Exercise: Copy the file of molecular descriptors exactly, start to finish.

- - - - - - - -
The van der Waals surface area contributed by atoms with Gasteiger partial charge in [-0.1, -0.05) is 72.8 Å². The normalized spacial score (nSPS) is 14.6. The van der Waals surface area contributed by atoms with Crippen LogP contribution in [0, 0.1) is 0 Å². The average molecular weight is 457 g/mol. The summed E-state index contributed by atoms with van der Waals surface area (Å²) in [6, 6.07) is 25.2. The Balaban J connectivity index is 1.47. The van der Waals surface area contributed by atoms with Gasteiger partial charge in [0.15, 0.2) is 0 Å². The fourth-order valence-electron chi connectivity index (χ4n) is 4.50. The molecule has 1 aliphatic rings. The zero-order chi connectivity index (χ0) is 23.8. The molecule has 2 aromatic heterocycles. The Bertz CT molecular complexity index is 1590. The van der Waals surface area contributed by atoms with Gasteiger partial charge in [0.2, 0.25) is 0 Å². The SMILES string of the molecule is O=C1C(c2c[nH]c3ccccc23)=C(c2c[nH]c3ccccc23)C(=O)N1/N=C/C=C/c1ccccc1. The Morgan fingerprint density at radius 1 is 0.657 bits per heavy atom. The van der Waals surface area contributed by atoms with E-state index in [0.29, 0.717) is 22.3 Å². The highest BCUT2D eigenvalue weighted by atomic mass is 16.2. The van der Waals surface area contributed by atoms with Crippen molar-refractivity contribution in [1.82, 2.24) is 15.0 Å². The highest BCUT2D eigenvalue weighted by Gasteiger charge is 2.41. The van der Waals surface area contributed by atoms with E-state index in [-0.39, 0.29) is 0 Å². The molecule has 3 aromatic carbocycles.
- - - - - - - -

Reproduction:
The van der Waals surface area contributed by atoms with Gasteiger partial charge in [-0.1, -0.05) is 72.8 Å². The normalized spacial score (nSPS) is 14.6. The van der Waals surface area contributed by atoms with Crippen LogP contribution in [0, 0.1) is 0 Å². The average molecular weight is 457 g/mol. The summed E-state index contributed by atoms with van der Waals surface area (Å²) in [6, 6.07) is 25.2. The Balaban J connectivity index is 1.47. The van der Waals surface area contributed by atoms with Gasteiger partial charge in [0.15, 0.2) is 0 Å². The fourth-order valence-electron chi connectivity index (χ4n) is 4.50. The molecule has 1 aliphatic rings. The zero-order chi connectivity index (χ0) is 23.8. The molecule has 2 aromatic heterocycles. The Bertz CT molecular complexity index is 1590. The van der Waals surface area contributed by atoms with Gasteiger partial charge in [0.2, 0.25) is 0 Å². The SMILES string of the molecule is O=C1C(c2c[nH]c3ccccc23)=C(c2c[nH]c3ccccc23)C(=O)N1/N=C/C=C/c1ccccc1. The Morgan fingerprint density at radius 1 is 0.657 bits per heavy atom. The van der Waals surface area contributed by atoms with E-state index in [0.29, 0.717) is 22.3 Å². The highest BCUT2D eigenvalue weighted by atomic mass is 16.2. The van der Waals surface area contributed by atoms with Crippen molar-refractivity contribution in [1.82, 2.24) is 15.0 Å². The highest BCUT2D eigenvalue weighted by Gasteiger charge is 2.41. The van der Waals surface area contributed by atoms with E-state index in [-0.39, 0.29) is 0 Å². The molecule has 3 aromatic carbocycles.